Morgan Jerkins on Sex, Motherhood and the Black Female Imaginary

Head shot of Morgan Jerkins next to her book cover for This Will Be My Undoing

Morgan Jerkins’ This Will Be My Undoing: Living at the Intersection of Black, Female, and Feminist in (White) America has been named one of the most anticipated books of the year by Esquire, Elle, Bitch, Electric Literature … the list goes on. There’s good reason for this. Through a collection of lyrical, connected essays about her gender, race, body, childhood and relationships, Morgan peels back the layers of her life, inspecting the tender places. She then uses these details to piece together an achingly personal, yet sharply critical perspective on what it means to be a black woman in the United States today.

Catch her at Women and Children First in conversation with Chicago’s own Britt Julious on Thursday, February 15 at 7 p.m.

I asked Morgan a few questions about her book.


JB: You seem to have a strong and beautifully candid relationship with your mom. You also write about your hopes and worries for the kids you’ll have some day. What has your mom taught you about being a parent? How has writing this book changed or enriched your relationship with your family?

MJ: Well, thank you. I’m really grateful that I have such a great relationship with my mother, but I will say that she has set the bar really high for motherhood. My mother has taught me to devote herself to her family often at the expense of herself. And I don’t want to glorify that kind of negative image, so I want to be careful with what I say, but I have never seen anyone love another as much as my mother has loved me and my sister. I hope I can emulate that one day, but those are some large shoes to fill!

Writing this book has enriched my relationship with my family, I would say. My mother was worried about the reception because she is still a part of a tight-knit Christian community. But I remember her telling me that she wished she were as brave as me, and I’ll never forget that.

You point out that the Black Girl Magic movement often focuses on able-bodied individuals. Is part of the issue a lack of platforms for black disabled voices? Where do we find them? How can we center them?

Absolutely. There always needs to be more platforms for voices from black women with disabilities. Talk to Keah Brown, Vilissa Thompson, Dr. Linda Chavers, and Crystal R. Emery, for starters. They are out there. They have blogs, portfolios, and active Twitter accounts. We center them by giving them money. We center them by publishing their words. We center them by getting out of our own ways and being quiet to allow them to speak.

You write about the problems — especially for black women — within the very complex relationship between desire and violence. For other black women reading this, how do you find peace in order to accept your own desires and allow for your own pleasure?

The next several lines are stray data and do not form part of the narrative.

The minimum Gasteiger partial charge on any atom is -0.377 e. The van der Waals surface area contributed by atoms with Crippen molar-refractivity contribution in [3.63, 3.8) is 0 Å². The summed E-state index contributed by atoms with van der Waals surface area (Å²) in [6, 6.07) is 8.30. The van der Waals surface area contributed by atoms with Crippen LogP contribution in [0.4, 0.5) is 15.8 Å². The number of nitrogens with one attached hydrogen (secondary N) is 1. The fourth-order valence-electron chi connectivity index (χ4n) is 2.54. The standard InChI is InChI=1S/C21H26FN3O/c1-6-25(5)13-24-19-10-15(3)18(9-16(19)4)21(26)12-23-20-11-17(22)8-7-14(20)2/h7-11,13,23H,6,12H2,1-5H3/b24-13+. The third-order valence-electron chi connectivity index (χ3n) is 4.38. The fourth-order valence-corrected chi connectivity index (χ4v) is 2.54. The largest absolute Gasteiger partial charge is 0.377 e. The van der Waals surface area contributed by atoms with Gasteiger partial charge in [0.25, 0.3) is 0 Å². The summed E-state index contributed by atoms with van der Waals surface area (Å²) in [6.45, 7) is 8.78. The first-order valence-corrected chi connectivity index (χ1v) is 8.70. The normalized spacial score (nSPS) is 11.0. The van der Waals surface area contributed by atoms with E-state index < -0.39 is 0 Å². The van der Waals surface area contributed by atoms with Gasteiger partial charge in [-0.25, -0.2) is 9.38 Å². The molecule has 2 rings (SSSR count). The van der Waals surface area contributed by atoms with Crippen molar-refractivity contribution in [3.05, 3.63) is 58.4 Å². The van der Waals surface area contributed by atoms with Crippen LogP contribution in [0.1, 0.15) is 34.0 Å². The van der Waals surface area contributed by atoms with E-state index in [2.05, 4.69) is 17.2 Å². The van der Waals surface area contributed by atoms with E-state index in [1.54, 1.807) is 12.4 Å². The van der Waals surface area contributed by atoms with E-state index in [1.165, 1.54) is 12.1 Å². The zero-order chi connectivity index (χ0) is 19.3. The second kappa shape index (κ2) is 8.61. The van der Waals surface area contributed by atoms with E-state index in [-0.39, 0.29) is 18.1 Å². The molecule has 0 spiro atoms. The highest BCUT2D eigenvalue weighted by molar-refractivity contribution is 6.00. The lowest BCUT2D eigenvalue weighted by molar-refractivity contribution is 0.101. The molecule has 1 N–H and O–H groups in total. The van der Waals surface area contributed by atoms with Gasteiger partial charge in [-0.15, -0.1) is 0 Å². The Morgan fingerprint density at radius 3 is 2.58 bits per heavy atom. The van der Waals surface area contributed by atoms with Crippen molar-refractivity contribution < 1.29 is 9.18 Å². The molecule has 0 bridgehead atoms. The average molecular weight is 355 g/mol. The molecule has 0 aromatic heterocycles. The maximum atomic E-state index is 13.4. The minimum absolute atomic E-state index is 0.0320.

It is always in flux, if I can be honest. One part of me wants to answer, “Well, it’s because I’m a black woman in a racist, patriarchal society.” But it’s more than that. I think we should always question our desires because desires are not divorced from our politics, right? But how do we allow for our pleasure? We have to allow for our pleasure by owning our truth and acknowledging whatever shame we have before we talk.

There’s a really beautiful section about the black female imaginary and a call to collect black women’s “imaginations together in order to build a body of knowledge.” What do you imagine this body of knowledge would contain? What examples of it are already out there in the world that you’d recommend?

I imagine this body of knowledge is going to be incredibly multitudinous and may seem contradictory to one another. Why? Because no one black woman can monopolize black womanhood. One cannot speak for another and one may have a different experience from another. It would be full of so many voices of different registers and it would be neverending. Some examples of this are Beyonce’s “Lemonade,” Betye Saar’s work, Toni Morrison’s oeuvre, and the Portuguese word Saudade, meaning that feeling of missing someplace where you’ve never been. I’m so fascinated about the ways in which black women create these innovative, revelatory works that give us a glimpse into ourselves and our past selves, our ancestors, our foremothers.

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Jera Brown writes about being a kinky polyamorous Christian on her blog scarletchurch.com and a sex and relationship advice column, Just the Tip, for Rebellious Magazine. Follow her @thejerabrown.